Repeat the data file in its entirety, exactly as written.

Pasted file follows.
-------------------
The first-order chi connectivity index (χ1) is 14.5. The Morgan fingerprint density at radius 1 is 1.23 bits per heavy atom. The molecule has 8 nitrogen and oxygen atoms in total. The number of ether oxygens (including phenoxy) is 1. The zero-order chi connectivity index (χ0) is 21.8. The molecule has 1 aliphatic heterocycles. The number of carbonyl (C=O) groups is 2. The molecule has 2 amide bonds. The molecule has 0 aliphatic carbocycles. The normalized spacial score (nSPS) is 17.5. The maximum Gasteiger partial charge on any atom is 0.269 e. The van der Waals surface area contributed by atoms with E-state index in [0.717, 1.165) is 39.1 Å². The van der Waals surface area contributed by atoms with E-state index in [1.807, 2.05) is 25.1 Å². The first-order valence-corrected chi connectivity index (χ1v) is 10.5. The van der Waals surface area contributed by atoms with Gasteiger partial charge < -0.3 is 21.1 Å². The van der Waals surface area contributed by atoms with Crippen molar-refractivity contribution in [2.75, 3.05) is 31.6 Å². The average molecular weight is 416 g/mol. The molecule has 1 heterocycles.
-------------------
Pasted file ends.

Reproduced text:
The first-order chi connectivity index (χ1) is 14.5. The Morgan fingerprint density at radius 1 is 1.23 bits per heavy atom. The molecule has 8 nitrogen and oxygen atoms in total. The number of ether oxygens (including phenoxy) is 1. The zero-order chi connectivity index (χ0) is 21.8. The molecule has 1 aliphatic heterocycles. The number of carbonyl (C=O) groups is 2. The molecule has 2 amide bonds. The molecule has 0 aliphatic carbocycles. The normalized spacial score (nSPS) is 17.5. The maximum Gasteiger partial charge on any atom is 0.269 e. The van der Waals surface area contributed by atoms with E-state index in [0.717, 1.165) is 39.1 Å². The van der Waals surface area contributed by atoms with E-state index in [1.807, 2.05) is 25.1 Å². The first-order valence-corrected chi connectivity index (χ1v) is 10.5. The van der Waals surface area contributed by atoms with Gasteiger partial charge < -0.3 is 21.1 Å². The van der Waals surface area contributed by atoms with Crippen molar-refractivity contribution in [2.75, 3.05) is 31.6 Å². The average molecular weight is 416 g/mol. The molecule has 1 heterocycles.